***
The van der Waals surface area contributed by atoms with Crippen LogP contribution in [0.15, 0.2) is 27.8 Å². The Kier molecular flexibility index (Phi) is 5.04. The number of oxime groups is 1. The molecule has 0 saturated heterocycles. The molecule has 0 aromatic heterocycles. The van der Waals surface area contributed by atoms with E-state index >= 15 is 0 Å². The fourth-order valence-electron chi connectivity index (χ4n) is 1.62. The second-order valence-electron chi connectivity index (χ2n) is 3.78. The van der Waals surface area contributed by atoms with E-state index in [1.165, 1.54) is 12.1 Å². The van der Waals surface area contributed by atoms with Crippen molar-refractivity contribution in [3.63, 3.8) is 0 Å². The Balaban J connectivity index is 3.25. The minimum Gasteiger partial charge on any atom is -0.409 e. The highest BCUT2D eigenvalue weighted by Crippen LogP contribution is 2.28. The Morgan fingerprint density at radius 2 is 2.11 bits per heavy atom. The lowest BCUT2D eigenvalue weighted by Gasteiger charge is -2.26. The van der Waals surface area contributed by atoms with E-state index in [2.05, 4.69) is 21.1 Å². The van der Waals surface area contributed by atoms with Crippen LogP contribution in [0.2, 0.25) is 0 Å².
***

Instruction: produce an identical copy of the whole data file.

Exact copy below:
The van der Waals surface area contributed by atoms with Crippen LogP contribution in [0.15, 0.2) is 27.8 Å². The Kier molecular flexibility index (Phi) is 5.04. The number of oxime groups is 1. The molecule has 0 saturated heterocycles. The molecule has 0 aromatic heterocycles. The van der Waals surface area contributed by atoms with E-state index >= 15 is 0 Å². The fourth-order valence-electron chi connectivity index (χ4n) is 1.62. The second-order valence-electron chi connectivity index (χ2n) is 3.78. The van der Waals surface area contributed by atoms with E-state index in [1.165, 1.54) is 12.1 Å². The van der Waals surface area contributed by atoms with Crippen molar-refractivity contribution in [3.63, 3.8) is 0 Å². The Balaban J connectivity index is 3.25. The minimum Gasteiger partial charge on any atom is -0.409 e. The highest BCUT2D eigenvalue weighted by Crippen LogP contribution is 2.28. The Morgan fingerprint density at radius 2 is 2.11 bits per heavy atom. The lowest BCUT2D eigenvalue weighted by Gasteiger charge is -2.26. The van der Waals surface area contributed by atoms with E-state index in [2.05, 4.69) is 21.1 Å². The van der Waals surface area contributed by atoms with Crippen LogP contribution in [0.2, 0.25) is 0 Å².